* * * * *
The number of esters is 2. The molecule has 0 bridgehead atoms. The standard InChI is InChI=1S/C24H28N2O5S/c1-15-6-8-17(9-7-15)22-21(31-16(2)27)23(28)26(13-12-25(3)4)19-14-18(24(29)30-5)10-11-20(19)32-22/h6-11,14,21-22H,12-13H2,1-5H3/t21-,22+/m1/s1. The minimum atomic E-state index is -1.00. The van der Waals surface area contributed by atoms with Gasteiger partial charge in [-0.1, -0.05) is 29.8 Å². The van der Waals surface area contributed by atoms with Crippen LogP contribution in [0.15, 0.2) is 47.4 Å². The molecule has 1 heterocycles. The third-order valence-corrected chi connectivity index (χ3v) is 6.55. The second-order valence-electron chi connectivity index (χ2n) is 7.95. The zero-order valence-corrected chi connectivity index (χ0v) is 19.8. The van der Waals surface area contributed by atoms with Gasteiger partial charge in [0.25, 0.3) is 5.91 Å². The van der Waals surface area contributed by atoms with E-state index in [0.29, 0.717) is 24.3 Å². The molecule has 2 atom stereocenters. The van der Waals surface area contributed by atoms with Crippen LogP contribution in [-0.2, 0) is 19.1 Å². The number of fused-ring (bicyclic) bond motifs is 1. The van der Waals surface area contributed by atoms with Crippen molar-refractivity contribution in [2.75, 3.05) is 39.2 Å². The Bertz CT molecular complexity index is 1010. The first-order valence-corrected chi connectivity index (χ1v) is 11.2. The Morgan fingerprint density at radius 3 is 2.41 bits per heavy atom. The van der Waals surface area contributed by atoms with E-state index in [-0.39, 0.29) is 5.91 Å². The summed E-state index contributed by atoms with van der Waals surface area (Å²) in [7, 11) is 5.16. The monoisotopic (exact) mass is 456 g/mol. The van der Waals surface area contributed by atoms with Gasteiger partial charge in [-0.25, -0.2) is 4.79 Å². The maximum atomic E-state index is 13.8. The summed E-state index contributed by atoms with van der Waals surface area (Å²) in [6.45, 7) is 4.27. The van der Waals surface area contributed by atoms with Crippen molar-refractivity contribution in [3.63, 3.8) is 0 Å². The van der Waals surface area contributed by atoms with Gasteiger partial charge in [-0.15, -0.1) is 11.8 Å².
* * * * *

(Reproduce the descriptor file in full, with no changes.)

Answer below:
The number of esters is 2. The molecule has 0 bridgehead atoms. The standard InChI is InChI=1S/C24H28N2O5S/c1-15-6-8-17(9-7-15)22-21(31-16(2)27)23(28)26(13-12-25(3)4)19-14-18(24(29)30-5)10-11-20(19)32-22/h6-11,14,21-22H,12-13H2,1-5H3/t21-,22+/m1/s1. The minimum atomic E-state index is -1.00. The van der Waals surface area contributed by atoms with Gasteiger partial charge in [-0.1, -0.05) is 29.8 Å². The van der Waals surface area contributed by atoms with Crippen LogP contribution in [0.15, 0.2) is 47.4 Å². The molecule has 1 heterocycles. The third-order valence-corrected chi connectivity index (χ3v) is 6.55. The second-order valence-electron chi connectivity index (χ2n) is 7.95. The zero-order valence-corrected chi connectivity index (χ0v) is 19.8. The van der Waals surface area contributed by atoms with Gasteiger partial charge in [0.25, 0.3) is 5.91 Å². The van der Waals surface area contributed by atoms with E-state index in [0.29, 0.717) is 24.3 Å². The molecule has 2 atom stereocenters. The van der Waals surface area contributed by atoms with Crippen LogP contribution in [-0.2, 0) is 19.1 Å². The number of fused-ring (bicyclic) bond motifs is 1. The van der Waals surface area contributed by atoms with Crippen molar-refractivity contribution in [2.75, 3.05) is 39.2 Å². The Bertz CT molecular complexity index is 1010. The first-order valence-corrected chi connectivity index (χ1v) is 11.2. The Morgan fingerprint density at radius 3 is 2.41 bits per heavy atom. The van der Waals surface area contributed by atoms with E-state index in [-0.39, 0.29) is 5.91 Å². The summed E-state index contributed by atoms with van der Waals surface area (Å²) in [7, 11) is 5.16. The monoisotopic (exact) mass is 456 g/mol. The van der Waals surface area contributed by atoms with Gasteiger partial charge in [-0.25, -0.2) is 4.79 Å². The maximum atomic E-state index is 13.8. The summed E-state index contributed by atoms with van der Waals surface area (Å²) in [6.45, 7) is 4.27. The van der Waals surface area contributed by atoms with Crippen molar-refractivity contribution in [3.63, 3.8) is 0 Å². The van der Waals surface area contributed by atoms with Gasteiger partial charge in [-0.15, -0.1) is 11.8 Å².